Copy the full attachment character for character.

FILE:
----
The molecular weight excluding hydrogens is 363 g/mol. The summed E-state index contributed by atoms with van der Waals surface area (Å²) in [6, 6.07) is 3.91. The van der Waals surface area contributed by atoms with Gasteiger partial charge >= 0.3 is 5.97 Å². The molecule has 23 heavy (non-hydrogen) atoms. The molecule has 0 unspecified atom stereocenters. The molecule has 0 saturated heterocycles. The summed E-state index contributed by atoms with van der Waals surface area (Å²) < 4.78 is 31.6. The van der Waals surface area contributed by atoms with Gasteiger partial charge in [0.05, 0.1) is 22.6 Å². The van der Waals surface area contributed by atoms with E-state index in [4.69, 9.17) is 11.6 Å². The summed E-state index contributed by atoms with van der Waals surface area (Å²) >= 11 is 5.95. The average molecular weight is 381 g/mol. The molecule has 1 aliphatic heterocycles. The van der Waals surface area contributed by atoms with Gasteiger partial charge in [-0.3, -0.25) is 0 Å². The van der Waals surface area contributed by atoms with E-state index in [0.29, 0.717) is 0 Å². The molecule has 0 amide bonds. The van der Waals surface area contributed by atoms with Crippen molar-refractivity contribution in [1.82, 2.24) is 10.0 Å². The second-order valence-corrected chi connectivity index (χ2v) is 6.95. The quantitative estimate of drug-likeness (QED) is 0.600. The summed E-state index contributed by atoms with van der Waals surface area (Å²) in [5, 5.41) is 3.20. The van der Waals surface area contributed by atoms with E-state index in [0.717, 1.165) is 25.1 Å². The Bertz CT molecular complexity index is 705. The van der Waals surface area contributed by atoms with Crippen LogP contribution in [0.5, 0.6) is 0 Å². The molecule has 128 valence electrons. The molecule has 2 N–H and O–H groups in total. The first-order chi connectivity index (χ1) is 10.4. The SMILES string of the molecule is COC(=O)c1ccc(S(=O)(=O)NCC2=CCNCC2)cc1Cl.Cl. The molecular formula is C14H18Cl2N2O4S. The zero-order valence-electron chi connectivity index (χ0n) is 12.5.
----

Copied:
The molecular weight excluding hydrogens is 363 g/mol. The summed E-state index contributed by atoms with van der Waals surface area (Å²) in [6, 6.07) is 3.91. The van der Waals surface area contributed by atoms with Gasteiger partial charge >= 0.3 is 5.97 Å². The molecule has 23 heavy (non-hydrogen) atoms. The molecule has 0 unspecified atom stereocenters. The molecule has 0 saturated heterocycles. The summed E-state index contributed by atoms with van der Waals surface area (Å²) < 4.78 is 31.6. The van der Waals surface area contributed by atoms with Gasteiger partial charge in [0.05, 0.1) is 22.6 Å². The van der Waals surface area contributed by atoms with E-state index in [4.69, 9.17) is 11.6 Å². The summed E-state index contributed by atoms with van der Waals surface area (Å²) >= 11 is 5.95. The average molecular weight is 381 g/mol. The molecule has 1 aliphatic heterocycles. The van der Waals surface area contributed by atoms with Gasteiger partial charge in [-0.3, -0.25) is 0 Å². The van der Waals surface area contributed by atoms with E-state index in [0.29, 0.717) is 0 Å². The molecule has 0 amide bonds. The van der Waals surface area contributed by atoms with Crippen molar-refractivity contribution in [1.82, 2.24) is 10.0 Å². The second-order valence-corrected chi connectivity index (χ2v) is 6.95. The quantitative estimate of drug-likeness (QED) is 0.600. The summed E-state index contributed by atoms with van der Waals surface area (Å²) in [5, 5.41) is 3.20. The van der Waals surface area contributed by atoms with E-state index in [0.717, 1.165) is 25.1 Å². The Bertz CT molecular complexity index is 705. The van der Waals surface area contributed by atoms with Crippen LogP contribution in [0.5, 0.6) is 0 Å². The molecule has 128 valence electrons. The molecule has 2 N–H and O–H groups in total. The first-order chi connectivity index (χ1) is 10.4. The SMILES string of the molecule is COC(=O)c1ccc(S(=O)(=O)NCC2=CCNCC2)cc1Cl.Cl. The molecular formula is C14H18Cl2N2O4S. The zero-order valence-electron chi connectivity index (χ0n) is 12.5.